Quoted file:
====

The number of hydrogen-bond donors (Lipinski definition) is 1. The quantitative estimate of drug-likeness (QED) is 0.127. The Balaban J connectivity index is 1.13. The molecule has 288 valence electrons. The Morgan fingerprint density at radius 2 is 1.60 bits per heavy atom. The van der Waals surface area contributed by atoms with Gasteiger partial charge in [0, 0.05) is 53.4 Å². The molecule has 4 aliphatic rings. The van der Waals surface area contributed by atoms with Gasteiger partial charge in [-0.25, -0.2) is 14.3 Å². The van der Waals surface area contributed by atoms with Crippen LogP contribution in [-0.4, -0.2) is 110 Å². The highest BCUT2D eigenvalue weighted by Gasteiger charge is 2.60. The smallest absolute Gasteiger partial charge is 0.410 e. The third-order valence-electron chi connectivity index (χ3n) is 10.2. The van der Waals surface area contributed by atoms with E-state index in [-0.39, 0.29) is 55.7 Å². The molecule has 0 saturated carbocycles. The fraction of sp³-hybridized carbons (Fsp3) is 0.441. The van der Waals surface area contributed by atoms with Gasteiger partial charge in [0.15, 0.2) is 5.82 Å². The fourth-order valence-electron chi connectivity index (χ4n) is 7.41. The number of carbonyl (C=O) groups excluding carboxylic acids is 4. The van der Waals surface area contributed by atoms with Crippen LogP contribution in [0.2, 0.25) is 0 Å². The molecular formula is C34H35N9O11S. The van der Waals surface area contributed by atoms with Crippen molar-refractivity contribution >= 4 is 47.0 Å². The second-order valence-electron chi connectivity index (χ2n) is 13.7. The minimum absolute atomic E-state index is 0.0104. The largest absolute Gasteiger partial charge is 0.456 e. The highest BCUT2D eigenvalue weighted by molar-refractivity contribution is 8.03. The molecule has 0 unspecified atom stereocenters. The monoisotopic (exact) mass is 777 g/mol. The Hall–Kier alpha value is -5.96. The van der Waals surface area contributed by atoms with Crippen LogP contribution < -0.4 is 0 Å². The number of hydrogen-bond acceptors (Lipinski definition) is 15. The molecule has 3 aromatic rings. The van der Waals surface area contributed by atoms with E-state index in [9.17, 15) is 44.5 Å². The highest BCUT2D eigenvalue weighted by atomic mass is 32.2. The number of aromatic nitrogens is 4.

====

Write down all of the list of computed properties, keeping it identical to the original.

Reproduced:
The number of hydrogen-bond donors (Lipinski definition) is 1. The quantitative estimate of drug-likeness (QED) is 0.127. The Balaban J connectivity index is 1.13. The molecule has 288 valence electrons. The Morgan fingerprint density at radius 2 is 1.60 bits per heavy atom. The van der Waals surface area contributed by atoms with Gasteiger partial charge in [0, 0.05) is 53.4 Å². The molecule has 4 aliphatic rings. The van der Waals surface area contributed by atoms with Gasteiger partial charge in [-0.25, -0.2) is 14.3 Å². The van der Waals surface area contributed by atoms with Crippen LogP contribution in [-0.4, -0.2) is 110 Å². The highest BCUT2D eigenvalue weighted by Gasteiger charge is 2.60. The smallest absolute Gasteiger partial charge is 0.410 e. The third-order valence-electron chi connectivity index (χ3n) is 10.2. The van der Waals surface area contributed by atoms with E-state index in [-0.39, 0.29) is 55.7 Å². The molecule has 0 saturated carbocycles. The fraction of sp³-hybridized carbons (Fsp3) is 0.441. The van der Waals surface area contributed by atoms with Gasteiger partial charge in [0.15, 0.2) is 5.82 Å². The fourth-order valence-electron chi connectivity index (χ4n) is 7.41. The number of carbonyl (C=O) groups excluding carboxylic acids is 4. The van der Waals surface area contributed by atoms with Crippen LogP contribution in [0.2, 0.25) is 0 Å². The molecular formula is C34H35N9O11S. The van der Waals surface area contributed by atoms with Crippen molar-refractivity contribution >= 4 is 47.0 Å². The second-order valence-electron chi connectivity index (χ2n) is 13.7. The minimum absolute atomic E-state index is 0.0104. The largest absolute Gasteiger partial charge is 0.456 e. The highest BCUT2D eigenvalue weighted by molar-refractivity contribution is 8.03. The molecule has 0 unspecified atom stereocenters. The monoisotopic (exact) mass is 777 g/mol. The Hall–Kier alpha value is -5.96. The van der Waals surface area contributed by atoms with Crippen LogP contribution < -0.4 is 0 Å². The number of hydrogen-bond acceptors (Lipinski definition) is 15. The molecule has 3 aromatic rings. The van der Waals surface area contributed by atoms with E-state index in [9.17, 15) is 44.5 Å². The highest BCUT2D eigenvalue weighted by atomic mass is 32.2. The number of aromatic nitrogens is 4.